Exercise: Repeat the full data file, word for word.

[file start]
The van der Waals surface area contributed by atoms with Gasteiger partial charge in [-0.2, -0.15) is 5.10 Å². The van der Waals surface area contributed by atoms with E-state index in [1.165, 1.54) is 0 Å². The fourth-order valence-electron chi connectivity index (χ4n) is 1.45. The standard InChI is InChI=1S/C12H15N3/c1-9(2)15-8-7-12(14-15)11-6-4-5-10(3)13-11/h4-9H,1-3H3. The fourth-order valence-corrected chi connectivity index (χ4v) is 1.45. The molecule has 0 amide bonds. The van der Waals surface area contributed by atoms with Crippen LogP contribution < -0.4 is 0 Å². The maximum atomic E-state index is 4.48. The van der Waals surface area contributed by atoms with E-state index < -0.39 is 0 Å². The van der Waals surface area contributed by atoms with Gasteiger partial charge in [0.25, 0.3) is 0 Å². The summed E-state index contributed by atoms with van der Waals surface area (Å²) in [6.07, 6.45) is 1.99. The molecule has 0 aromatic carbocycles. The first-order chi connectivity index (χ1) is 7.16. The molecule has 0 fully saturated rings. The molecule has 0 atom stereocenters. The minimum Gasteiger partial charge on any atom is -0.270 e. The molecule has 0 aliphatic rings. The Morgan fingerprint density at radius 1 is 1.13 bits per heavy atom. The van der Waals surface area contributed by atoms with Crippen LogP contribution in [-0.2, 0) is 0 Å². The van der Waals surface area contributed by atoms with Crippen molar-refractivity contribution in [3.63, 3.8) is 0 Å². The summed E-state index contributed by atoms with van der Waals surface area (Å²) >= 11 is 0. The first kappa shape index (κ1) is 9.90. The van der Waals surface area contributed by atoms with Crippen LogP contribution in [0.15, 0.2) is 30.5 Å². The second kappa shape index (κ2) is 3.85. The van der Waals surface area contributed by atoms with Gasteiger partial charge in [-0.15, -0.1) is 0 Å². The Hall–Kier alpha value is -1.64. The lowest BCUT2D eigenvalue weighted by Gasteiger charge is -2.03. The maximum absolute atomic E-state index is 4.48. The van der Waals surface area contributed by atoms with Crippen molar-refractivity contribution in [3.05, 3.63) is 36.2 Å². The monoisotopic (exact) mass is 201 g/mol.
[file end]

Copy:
The van der Waals surface area contributed by atoms with Gasteiger partial charge in [-0.2, -0.15) is 5.10 Å². The van der Waals surface area contributed by atoms with E-state index in [1.165, 1.54) is 0 Å². The fourth-order valence-electron chi connectivity index (χ4n) is 1.45. The standard InChI is InChI=1S/C12H15N3/c1-9(2)15-8-7-12(14-15)11-6-4-5-10(3)13-11/h4-9H,1-3H3. The fourth-order valence-corrected chi connectivity index (χ4v) is 1.45. The molecule has 0 amide bonds. The van der Waals surface area contributed by atoms with Crippen LogP contribution < -0.4 is 0 Å². The maximum atomic E-state index is 4.48. The van der Waals surface area contributed by atoms with E-state index < -0.39 is 0 Å². The van der Waals surface area contributed by atoms with Gasteiger partial charge in [0.25, 0.3) is 0 Å². The summed E-state index contributed by atoms with van der Waals surface area (Å²) in [6.07, 6.45) is 1.99. The molecule has 0 aromatic carbocycles. The first-order chi connectivity index (χ1) is 7.16. The molecule has 0 fully saturated rings. The molecule has 0 atom stereocenters. The minimum Gasteiger partial charge on any atom is -0.270 e. The molecule has 0 aliphatic rings. The Morgan fingerprint density at radius 1 is 1.13 bits per heavy atom. The van der Waals surface area contributed by atoms with Crippen LogP contribution in [-0.2, 0) is 0 Å². The van der Waals surface area contributed by atoms with Crippen molar-refractivity contribution in [3.63, 3.8) is 0 Å². The summed E-state index contributed by atoms with van der Waals surface area (Å²) >= 11 is 0. The first kappa shape index (κ1) is 9.90. The van der Waals surface area contributed by atoms with Crippen LogP contribution in [0.15, 0.2) is 30.5 Å². The second kappa shape index (κ2) is 3.85. The van der Waals surface area contributed by atoms with Gasteiger partial charge in [-0.15, -0.1) is 0 Å². The Hall–Kier alpha value is -1.64. The lowest BCUT2D eigenvalue weighted by Gasteiger charge is -2.03. The maximum absolute atomic E-state index is 4.48. The van der Waals surface area contributed by atoms with Crippen molar-refractivity contribution in [3.05, 3.63) is 36.2 Å². The monoisotopic (exact) mass is 201 g/mol.